One of the more unexpected outcomes of Paris-Roubaix was the emergence of Israel Start-Up Nation as a real force in the race with the squad placing two men – Guillaume Boivin and Tom Van Asbroeck – among the first 10 to finish in the Roubaix velodrome.
Israel Start-Up Nation lined up in Compiègne in the morning under the watchful gaze of co-owners Ron Baron and Sylvan Adams with Sep Vanmarcke leading an eight-man squad that featured a number of powerful, if under-rated riders.
While Vanmarcke's afternoon was, once again in a major Classic, marked by bad luck Van Asbroeck delivered a career-best eighth place while Canadian champion Boivin finished alongside his teammate in ninth.
Van Asbroeck had made it into the day's large early break and was one of the last survivors before Gianni Moscon (Ineos-Grenadiers) made his long-range move on Auchy à Berseé, while the impressive Boivin was the only man able to go with eventual winner Sonny Colbrelli (Bahrain Victorious) and Mathieu van der Poel (Alpecin-Fenix) when the latter attacked on that same cobbled sector.
Van Asbroeck, who was eventually caught by that trio, would put in a shift for Boivin before being distanced inside the final 20 kilometres. The Canadian, however, dropped out of contention is far more painful – and disappointing – way on Camphin-en-Pévèle.
"I think we're going to go straight to the hospital. I'm scared my wrist is broken. Shit," he said in the Roubaix velodrome after the finish, having crashed hard on sector 5.
"I had the best day of my life on the bike. I just came from the favourites group. I punctured on the first sector of the day and then I chased back for like 50 kilometres from group to group to get back to the front. Yeah, I fucked it all in one sector.
"You do almost fricking 30 sectors and nothing happens, then a few sectors to go and that. I'm really disappointed."
Boivin's team later confirmed in their post-race report that Boivin had suffered heavy bruising on his wrist, not that the news would soothe the 32-year-old's disappointment. Sunday marked his first time being in contention so deep into such a big race, having last posted a WorldTour top 10 placing back in 2014.
"It means a lot, you know. But you're not in a position to win Paris-Roubaix too often in a career," he said. "I think I was still feeling like I've got some legs to go to the finish. Massively disappointed, but I'm sure I'll look back tomorrow and I'll be pretty proud. It's been a good end of the season and I'm sure I'll build on it for next year."
"It was pretty crazy, yeah. You had to be focussed. I guess it's kind of cool to have done a rainy edition of Roubaix. I hope the fans are happy for another 20 years before we get rain."
Van Asbroeck, meanwhile, called the day the hardest of his career. The 31-year-old said, however, that he was satisfied with the day's efforts, which, like Boivin, saw him compete in the final of Paris-Roubaix for the first time.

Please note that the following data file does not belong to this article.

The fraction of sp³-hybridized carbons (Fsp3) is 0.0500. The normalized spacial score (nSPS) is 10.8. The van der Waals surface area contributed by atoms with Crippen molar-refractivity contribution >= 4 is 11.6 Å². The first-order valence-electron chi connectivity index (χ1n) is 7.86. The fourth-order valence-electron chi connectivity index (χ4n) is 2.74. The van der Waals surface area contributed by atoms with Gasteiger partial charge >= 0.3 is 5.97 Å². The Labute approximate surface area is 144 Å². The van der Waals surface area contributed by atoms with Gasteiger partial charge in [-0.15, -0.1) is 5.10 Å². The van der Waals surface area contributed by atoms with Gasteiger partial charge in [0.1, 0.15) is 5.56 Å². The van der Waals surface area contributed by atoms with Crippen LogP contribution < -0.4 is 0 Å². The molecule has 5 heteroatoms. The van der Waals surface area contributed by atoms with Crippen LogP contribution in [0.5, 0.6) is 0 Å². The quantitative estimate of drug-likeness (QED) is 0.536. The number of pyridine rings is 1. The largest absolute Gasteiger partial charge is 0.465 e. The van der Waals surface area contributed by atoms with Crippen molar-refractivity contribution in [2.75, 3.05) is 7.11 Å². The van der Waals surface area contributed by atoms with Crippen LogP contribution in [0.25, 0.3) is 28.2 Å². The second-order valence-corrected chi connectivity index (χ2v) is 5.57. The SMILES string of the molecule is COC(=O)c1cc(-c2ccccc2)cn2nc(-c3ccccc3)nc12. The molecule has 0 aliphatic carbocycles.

"This is my first final in this race," he said. "I can't complain and I'm super satisfied. To be in the top ten here is an achievement in itself. We stayed in front for a long time, but, unfortunately, I couldn't keep up. I had a bit of a dip and Gianni Moscon pushed really hard.
"This was the hardest day of my career, and that’s an understatement. In general, Paris-Roubaix is a very tough race, but with these conditions, it’s another level. The mud pools, the rain, and how treacherous the cobbles were, made it so incredibly hard."
As for Israel Start-Up Nation leader, Vanmarcke, well he suffered horrendous luck with three punctures, two bike changes and a crash, eventually ending up in 23rd place, 6:21 down on Colbrelli. It was a missed opportunity for the Belgian, who said that he was in great shape on the day.
"During the race I felt I was going really good over the cobbles and the mud," he told Cyclingnews. "I felt that I once again would be able to play a role in the final. Three punctures and the resulting two bike changes, at the end a dropping saddle and a crash in between… every time I had to come back between tumbling motorbikes and halted cars blocking the way. That was tough.
"Nevertheless, I always managed to bridge back up. Luckily, we had two men up front with Tom and Guillaume Boivin who performed magnificently. That’s something that pleases me a lot and I’m really happy for them and for the team.
"Obviously, personally, it’s another missed opportunity. Now, I’m going to see the doctor because I can barely see through my eyes."
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